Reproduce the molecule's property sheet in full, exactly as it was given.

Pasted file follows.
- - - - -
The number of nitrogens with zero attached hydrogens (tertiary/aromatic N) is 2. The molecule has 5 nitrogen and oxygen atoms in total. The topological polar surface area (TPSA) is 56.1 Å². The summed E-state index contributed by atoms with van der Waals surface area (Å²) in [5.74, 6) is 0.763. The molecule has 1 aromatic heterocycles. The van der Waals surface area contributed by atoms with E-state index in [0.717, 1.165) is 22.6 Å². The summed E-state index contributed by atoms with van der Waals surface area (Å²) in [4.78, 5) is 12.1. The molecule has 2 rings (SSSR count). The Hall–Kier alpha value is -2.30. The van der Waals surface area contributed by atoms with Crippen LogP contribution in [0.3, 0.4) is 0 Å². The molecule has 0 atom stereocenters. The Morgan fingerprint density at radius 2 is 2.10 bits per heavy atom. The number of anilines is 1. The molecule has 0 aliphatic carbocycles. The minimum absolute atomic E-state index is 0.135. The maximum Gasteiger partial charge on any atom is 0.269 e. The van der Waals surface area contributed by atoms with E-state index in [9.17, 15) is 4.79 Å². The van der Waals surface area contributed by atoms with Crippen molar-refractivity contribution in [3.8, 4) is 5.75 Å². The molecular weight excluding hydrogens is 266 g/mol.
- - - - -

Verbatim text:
The number of nitrogens with zero attached hydrogens (tertiary/aromatic N) is 2. The molecule has 5 nitrogen and oxygen atoms in total. The topological polar surface area (TPSA) is 56.1 Å². The summed E-state index contributed by atoms with van der Waals surface area (Å²) in [5.74, 6) is 0.763. The molecule has 1 aromatic heterocycles. The van der Waals surface area contributed by atoms with E-state index in [0.717, 1.165) is 22.6 Å². The summed E-state index contributed by atoms with van der Waals surface area (Å²) in [4.78, 5) is 12.1. The molecule has 2 rings (SSSR count). The Hall–Kier alpha value is -2.30. The van der Waals surface area contributed by atoms with Crippen LogP contribution in [0.3, 0.4) is 0 Å². The molecule has 0 atom stereocenters. The Morgan fingerprint density at radius 2 is 2.10 bits per heavy atom. The number of anilines is 1. The molecule has 0 aliphatic carbocycles. The minimum absolute atomic E-state index is 0.135. The maximum Gasteiger partial charge on any atom is 0.269 e. The van der Waals surface area contributed by atoms with E-state index in [9.17, 15) is 4.79 Å². The van der Waals surface area contributed by atoms with Crippen molar-refractivity contribution in [3.8, 4) is 5.75 Å². The molecular weight excluding hydrogens is 266 g/mol.